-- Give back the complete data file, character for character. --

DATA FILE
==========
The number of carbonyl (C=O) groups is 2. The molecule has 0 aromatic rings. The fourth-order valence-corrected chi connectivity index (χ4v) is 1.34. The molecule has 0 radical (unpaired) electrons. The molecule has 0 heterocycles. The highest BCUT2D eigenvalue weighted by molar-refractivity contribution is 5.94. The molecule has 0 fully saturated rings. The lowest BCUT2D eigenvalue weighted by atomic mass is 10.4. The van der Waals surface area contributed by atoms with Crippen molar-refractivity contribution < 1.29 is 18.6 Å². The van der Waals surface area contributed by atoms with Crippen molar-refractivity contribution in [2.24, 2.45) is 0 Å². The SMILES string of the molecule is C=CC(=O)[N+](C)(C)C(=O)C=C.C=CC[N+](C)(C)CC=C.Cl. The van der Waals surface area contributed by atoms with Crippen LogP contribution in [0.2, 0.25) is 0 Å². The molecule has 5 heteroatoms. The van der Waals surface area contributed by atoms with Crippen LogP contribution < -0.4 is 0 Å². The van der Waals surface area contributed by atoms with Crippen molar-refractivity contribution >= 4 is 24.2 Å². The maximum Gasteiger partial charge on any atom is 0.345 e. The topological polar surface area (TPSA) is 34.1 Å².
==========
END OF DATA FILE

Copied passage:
The number of carbonyl (C=O) groups is 2. The molecule has 0 aromatic rings. The fourth-order valence-corrected chi connectivity index (χ4v) is 1.34. The molecule has 0 radical (unpaired) electrons. The molecule has 0 heterocycles. The highest BCUT2D eigenvalue weighted by molar-refractivity contribution is 5.94. The molecule has 0 fully saturated rings. The lowest BCUT2D eigenvalue weighted by atomic mass is 10.4. The van der Waals surface area contributed by atoms with Crippen molar-refractivity contribution < 1.29 is 18.6 Å². The van der Waals surface area contributed by atoms with Crippen molar-refractivity contribution in [2.24, 2.45) is 0 Å². The SMILES string of the molecule is C=CC(=O)[N+](C)(C)C(=O)C=C.C=CC[N+](C)(C)CC=C.Cl. The van der Waals surface area contributed by atoms with Crippen LogP contribution in [0.2, 0.25) is 0 Å². The molecule has 5 heteroatoms. The van der Waals surface area contributed by atoms with Crippen LogP contribution < -0.4 is 0 Å². The van der Waals surface area contributed by atoms with Crippen molar-refractivity contribution >= 4 is 24.2 Å². The maximum Gasteiger partial charge on any atom is 0.345 e. The topological polar surface area (TPSA) is 34.1 Å².